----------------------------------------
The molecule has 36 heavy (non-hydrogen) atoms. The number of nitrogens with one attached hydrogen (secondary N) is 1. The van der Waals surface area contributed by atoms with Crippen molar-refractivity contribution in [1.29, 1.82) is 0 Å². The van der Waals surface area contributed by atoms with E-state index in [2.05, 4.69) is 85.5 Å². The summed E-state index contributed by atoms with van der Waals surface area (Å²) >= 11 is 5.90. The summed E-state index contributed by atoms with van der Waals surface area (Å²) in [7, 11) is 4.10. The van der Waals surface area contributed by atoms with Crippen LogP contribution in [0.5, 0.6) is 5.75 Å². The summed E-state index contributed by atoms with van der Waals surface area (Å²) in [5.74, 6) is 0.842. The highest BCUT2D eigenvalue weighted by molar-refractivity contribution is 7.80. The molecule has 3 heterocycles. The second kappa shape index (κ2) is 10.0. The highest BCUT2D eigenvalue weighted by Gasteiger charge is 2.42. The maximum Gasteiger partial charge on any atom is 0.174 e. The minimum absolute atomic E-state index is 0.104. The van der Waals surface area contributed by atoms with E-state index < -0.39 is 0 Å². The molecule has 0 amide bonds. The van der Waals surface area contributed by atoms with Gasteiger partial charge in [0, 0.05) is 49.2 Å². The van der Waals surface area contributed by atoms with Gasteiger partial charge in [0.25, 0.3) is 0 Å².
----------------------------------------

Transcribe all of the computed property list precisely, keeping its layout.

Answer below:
The molecule has 36 heavy (non-hydrogen) atoms. The number of nitrogens with one attached hydrogen (secondary N) is 1. The van der Waals surface area contributed by atoms with Crippen molar-refractivity contribution in [1.29, 1.82) is 0 Å². The van der Waals surface area contributed by atoms with E-state index in [2.05, 4.69) is 85.5 Å². The summed E-state index contributed by atoms with van der Waals surface area (Å²) >= 11 is 5.90. The summed E-state index contributed by atoms with van der Waals surface area (Å²) in [7, 11) is 4.10. The van der Waals surface area contributed by atoms with Crippen LogP contribution in [0.5, 0.6) is 5.75 Å². The summed E-state index contributed by atoms with van der Waals surface area (Å²) in [5.74, 6) is 0.842. The highest BCUT2D eigenvalue weighted by molar-refractivity contribution is 7.80. The molecule has 3 heterocycles. The second kappa shape index (κ2) is 10.0. The highest BCUT2D eigenvalue weighted by Gasteiger charge is 2.42. The maximum Gasteiger partial charge on any atom is 0.174 e. The minimum absolute atomic E-state index is 0.104. The van der Waals surface area contributed by atoms with E-state index < -0.39 is 0 Å². The molecule has 0 amide bonds. The van der Waals surface area contributed by atoms with Gasteiger partial charge in [0, 0.05) is 49.2 Å². The van der Waals surface area contributed by atoms with Gasteiger partial charge in [0.25, 0.3) is 0 Å².